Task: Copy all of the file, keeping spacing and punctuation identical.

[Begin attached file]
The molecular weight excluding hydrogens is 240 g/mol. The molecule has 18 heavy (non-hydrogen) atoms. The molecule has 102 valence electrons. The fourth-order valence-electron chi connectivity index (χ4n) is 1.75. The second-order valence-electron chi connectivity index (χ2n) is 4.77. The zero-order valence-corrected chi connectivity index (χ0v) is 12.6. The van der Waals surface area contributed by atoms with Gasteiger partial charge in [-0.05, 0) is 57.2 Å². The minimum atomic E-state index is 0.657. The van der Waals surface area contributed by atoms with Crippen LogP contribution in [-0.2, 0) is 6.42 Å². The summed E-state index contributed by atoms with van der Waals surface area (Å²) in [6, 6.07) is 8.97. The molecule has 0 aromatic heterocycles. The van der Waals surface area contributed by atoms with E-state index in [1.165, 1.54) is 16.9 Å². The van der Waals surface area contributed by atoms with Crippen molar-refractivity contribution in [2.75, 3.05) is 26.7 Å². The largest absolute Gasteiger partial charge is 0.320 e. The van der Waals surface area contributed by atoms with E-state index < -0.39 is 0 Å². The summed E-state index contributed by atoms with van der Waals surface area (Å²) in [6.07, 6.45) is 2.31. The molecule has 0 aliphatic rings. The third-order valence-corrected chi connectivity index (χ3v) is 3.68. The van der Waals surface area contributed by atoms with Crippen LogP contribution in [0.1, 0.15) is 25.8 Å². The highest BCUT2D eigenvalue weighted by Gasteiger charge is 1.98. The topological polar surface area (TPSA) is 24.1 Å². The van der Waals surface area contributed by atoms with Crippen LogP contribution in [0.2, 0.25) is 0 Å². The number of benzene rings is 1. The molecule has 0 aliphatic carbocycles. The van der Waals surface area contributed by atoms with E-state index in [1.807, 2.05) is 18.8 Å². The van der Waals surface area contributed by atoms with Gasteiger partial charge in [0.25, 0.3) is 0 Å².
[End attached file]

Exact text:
The molecular weight excluding hydrogens is 240 g/mol. The molecule has 18 heavy (non-hydrogen) atoms. The molecule has 102 valence electrons. The fourth-order valence-electron chi connectivity index (χ4n) is 1.75. The second-order valence-electron chi connectivity index (χ2n) is 4.77. The zero-order valence-corrected chi connectivity index (χ0v) is 12.6. The van der Waals surface area contributed by atoms with Gasteiger partial charge in [-0.05, 0) is 57.2 Å². The minimum atomic E-state index is 0.657. The van der Waals surface area contributed by atoms with Crippen LogP contribution in [-0.2, 0) is 6.42 Å². The summed E-state index contributed by atoms with van der Waals surface area (Å²) in [6, 6.07) is 8.97. The molecule has 0 aromatic heterocycles. The van der Waals surface area contributed by atoms with E-state index in [1.165, 1.54) is 16.9 Å². The van der Waals surface area contributed by atoms with Crippen molar-refractivity contribution in [2.75, 3.05) is 26.7 Å². The largest absolute Gasteiger partial charge is 0.320 e. The van der Waals surface area contributed by atoms with E-state index < -0.39 is 0 Å². The summed E-state index contributed by atoms with van der Waals surface area (Å²) in [6.07, 6.45) is 2.31. The molecule has 0 aliphatic rings. The third-order valence-corrected chi connectivity index (χ3v) is 3.68. The van der Waals surface area contributed by atoms with Crippen LogP contribution in [0.1, 0.15) is 25.8 Å². The highest BCUT2D eigenvalue weighted by Gasteiger charge is 1.98. The topological polar surface area (TPSA) is 24.1 Å². The van der Waals surface area contributed by atoms with Crippen LogP contribution in [0.2, 0.25) is 0 Å². The number of benzene rings is 1. The molecule has 0 aliphatic carbocycles. The van der Waals surface area contributed by atoms with E-state index in [1.807, 2.05) is 18.8 Å². The van der Waals surface area contributed by atoms with Gasteiger partial charge in [0.25, 0.3) is 0 Å².